The Seattle Services Portal improvements team has been working on a variety of feature updates to make it easier to use the Seattle Services Portal. On June 10, they will release an update that includes improvements to the My Records page that will make it easier to see all your records in one place, and easier to filter and sort your records to find what you need.
SDCI uses target review dates as a way to prioritize and assign projects. The target dates are based upon goals that we established for “typical” application and demand volumes. These dates help us balance our staffing levels to meet those “typical” goals. We may not be able to meet our target dates if we have an unusually high volume of work compared to our available staffing levels. Recently, the work volume has greatly outweighed our available staffing levels, and we are running longer on our initial review timeframes.
Under our normal workload, we can complete the initial plan review within 2 – 4 weeks of accepting your application for simple and medium projects and within 8 – 12 weeks after we accept your application for complex projects. However, due to the high work volume, we are currently completing initial plan review 2 – 6 weeks later.
The 2018 Seattle Energy Code went into effect on March 15, with a number of significant changes from the prior edition that impact HVAC systems, lighting, water heating, energy modeling, and more. These changes continue Seattle’s move towards a high-efficiency, carbon neutral building stock.
The 2021 Stormwater Code and Manual update is on track to become effective on July 1, 2021. The new rules will replace the current Stormwater Code and Directors’ Rules, which are administered jointly by SDCI and Seattle Public Utilities (SPU). For more information, visit our Updating Stormwater Regulations Background page. Draft documents of the revised rules and summary of the Stormwater Code changes are available on the Updating Stormwater Regulations Project Documents page. You can find recordings from three of the Public Meetings that highlighted the code changes on the Updating Stormwater Regulations Get Involved page.
SDCI is once again recognizing the International Code Council’s Building Safety Month for 2021. Building Safety Month is an international educational campaign celebrated in May every year to raise awareness about building safety. The campaign reinforces the need to adopt modern, regularly updated technical building codes, and helps individuals, families, and businesses understand what it takes to create safe and sustainable structures.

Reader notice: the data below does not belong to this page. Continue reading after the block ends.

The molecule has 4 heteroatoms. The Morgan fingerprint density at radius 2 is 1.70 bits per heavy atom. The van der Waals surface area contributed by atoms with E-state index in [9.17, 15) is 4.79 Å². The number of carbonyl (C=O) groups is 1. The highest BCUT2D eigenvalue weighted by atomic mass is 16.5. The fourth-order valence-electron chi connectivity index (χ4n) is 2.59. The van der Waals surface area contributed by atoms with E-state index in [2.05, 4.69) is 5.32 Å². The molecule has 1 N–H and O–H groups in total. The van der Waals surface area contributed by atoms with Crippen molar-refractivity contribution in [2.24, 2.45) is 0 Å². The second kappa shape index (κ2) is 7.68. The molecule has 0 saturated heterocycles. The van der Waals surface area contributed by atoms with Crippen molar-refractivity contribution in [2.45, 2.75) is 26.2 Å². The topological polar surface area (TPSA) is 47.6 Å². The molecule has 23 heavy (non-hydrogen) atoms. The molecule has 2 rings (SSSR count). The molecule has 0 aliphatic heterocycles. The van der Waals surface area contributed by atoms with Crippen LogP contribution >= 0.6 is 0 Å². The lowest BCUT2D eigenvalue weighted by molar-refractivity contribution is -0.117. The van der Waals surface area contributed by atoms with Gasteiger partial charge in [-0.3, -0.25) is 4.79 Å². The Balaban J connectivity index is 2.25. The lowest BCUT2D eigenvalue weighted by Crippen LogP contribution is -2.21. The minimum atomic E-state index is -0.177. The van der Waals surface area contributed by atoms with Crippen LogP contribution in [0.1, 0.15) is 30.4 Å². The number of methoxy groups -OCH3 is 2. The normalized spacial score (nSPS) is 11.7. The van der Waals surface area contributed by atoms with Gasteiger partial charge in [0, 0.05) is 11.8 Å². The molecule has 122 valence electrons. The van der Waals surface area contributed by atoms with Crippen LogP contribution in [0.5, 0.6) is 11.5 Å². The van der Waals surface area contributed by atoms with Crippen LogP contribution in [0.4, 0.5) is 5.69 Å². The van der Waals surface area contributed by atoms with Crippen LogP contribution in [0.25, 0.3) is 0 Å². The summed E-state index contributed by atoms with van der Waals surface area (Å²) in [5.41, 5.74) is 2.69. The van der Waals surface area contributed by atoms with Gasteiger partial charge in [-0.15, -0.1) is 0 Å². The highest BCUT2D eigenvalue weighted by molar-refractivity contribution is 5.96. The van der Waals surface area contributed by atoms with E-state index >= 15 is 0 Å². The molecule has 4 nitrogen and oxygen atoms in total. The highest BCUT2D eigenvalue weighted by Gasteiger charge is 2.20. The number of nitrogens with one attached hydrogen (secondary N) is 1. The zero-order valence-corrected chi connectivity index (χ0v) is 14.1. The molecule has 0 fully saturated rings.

The City Council’s Public Assets and Native Communities (PANC) Committee has scheduled a public hearing, committee discussion, and possible vote on Friday, June 4 at 2 p.m. The proposed code update would add new sign regulations to the Land Use Code for the majority of the Seattle Center campus.
SDCI staff worked with Seattle Center staff to create proposed new sign rules that would allow Seattle Center to manage most sign approvals within its campus. This would complete the sign rules for the Center’s sign overlay district, which was created in July 2019 to address signage at Climate Pledge Arena.
In May, we expect to roll out an updated version of our Question & Answer Service with an expanded list of topics. You’ll be able to use Q&A to get answers on a wider variety of questions, including additional information requested during intake screening, addressing requests, over-the-counter and trade permits, exemptions, design review, and public notices. You’ll also have the option to request a phone call to discuss questions.
Seattle Public Utilities (SPU) plans to update charges for development-related services, including water service installations (“taps”), the water connection charge, water main extensions and improvements, hydrant services, and others.
We released three draft Director’s Rules and finalized the Director’s Rules on tenant relocation assistance exemption request requirements.
Our region and state continue to make incredible progress on vaccinations. As of April 23, an estimated 61.5 percent of Seattle residents have begun the vaccination process, and 34.7 percent are fully vaccinated. This week, the City received 52,000 vaccinations from the county, state, and federal level, which is our largest allocation to-date. If this level of supply and demand continues in Seattle, we could vaccinate 70 percent of our workers and residents by the end of May.
Even with supply breaking loose, the City can’t end this pandemic alone – we need your help. If you haven’t already been vaccinated, sign up for a vaccination appointment today at any of the four City-affiliated sites at Lumen Field, North Seattle, Rainier Beach, and West Seattle.